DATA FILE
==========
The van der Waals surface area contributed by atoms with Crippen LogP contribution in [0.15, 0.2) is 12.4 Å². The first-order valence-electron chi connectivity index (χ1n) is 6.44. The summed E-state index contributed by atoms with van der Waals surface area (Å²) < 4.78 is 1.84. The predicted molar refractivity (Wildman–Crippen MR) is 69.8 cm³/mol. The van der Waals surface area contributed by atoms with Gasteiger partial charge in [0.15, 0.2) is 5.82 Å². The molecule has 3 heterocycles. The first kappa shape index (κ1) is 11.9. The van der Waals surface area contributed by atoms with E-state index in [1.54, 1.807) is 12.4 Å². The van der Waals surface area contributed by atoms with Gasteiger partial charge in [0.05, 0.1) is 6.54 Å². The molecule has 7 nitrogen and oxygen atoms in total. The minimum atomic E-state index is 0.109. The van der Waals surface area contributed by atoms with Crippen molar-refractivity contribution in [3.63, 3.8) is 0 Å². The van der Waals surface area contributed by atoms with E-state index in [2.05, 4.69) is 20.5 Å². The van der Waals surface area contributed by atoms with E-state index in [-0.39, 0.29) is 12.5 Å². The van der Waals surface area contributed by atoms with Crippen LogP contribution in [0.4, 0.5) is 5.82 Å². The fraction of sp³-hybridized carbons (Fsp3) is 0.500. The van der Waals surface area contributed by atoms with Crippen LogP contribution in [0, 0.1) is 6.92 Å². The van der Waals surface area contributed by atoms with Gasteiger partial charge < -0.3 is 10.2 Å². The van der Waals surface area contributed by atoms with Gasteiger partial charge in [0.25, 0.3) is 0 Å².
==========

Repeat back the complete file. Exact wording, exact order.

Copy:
The van der Waals surface area contributed by atoms with Crippen LogP contribution in [0.15, 0.2) is 12.4 Å². The first-order valence-electron chi connectivity index (χ1n) is 6.44. The summed E-state index contributed by atoms with van der Waals surface area (Å²) < 4.78 is 1.84. The predicted molar refractivity (Wildman–Crippen MR) is 69.8 cm³/mol. The van der Waals surface area contributed by atoms with Gasteiger partial charge in [0.15, 0.2) is 5.82 Å². The molecule has 3 heterocycles. The first kappa shape index (κ1) is 11.9. The van der Waals surface area contributed by atoms with E-state index in [1.54, 1.807) is 12.4 Å². The van der Waals surface area contributed by atoms with Gasteiger partial charge in [0.05, 0.1) is 6.54 Å². The molecule has 7 nitrogen and oxygen atoms in total. The minimum atomic E-state index is 0.109. The van der Waals surface area contributed by atoms with Crippen molar-refractivity contribution in [3.63, 3.8) is 0 Å². The van der Waals surface area contributed by atoms with E-state index in [2.05, 4.69) is 20.5 Å². The van der Waals surface area contributed by atoms with E-state index in [-0.39, 0.29) is 12.5 Å². The van der Waals surface area contributed by atoms with Crippen LogP contribution in [0.4, 0.5) is 5.82 Å². The fraction of sp³-hybridized carbons (Fsp3) is 0.500. The van der Waals surface area contributed by atoms with Crippen LogP contribution in [0, 0.1) is 6.92 Å². The van der Waals surface area contributed by atoms with Gasteiger partial charge < -0.3 is 10.2 Å². The van der Waals surface area contributed by atoms with Gasteiger partial charge in [0.25, 0.3) is 0 Å².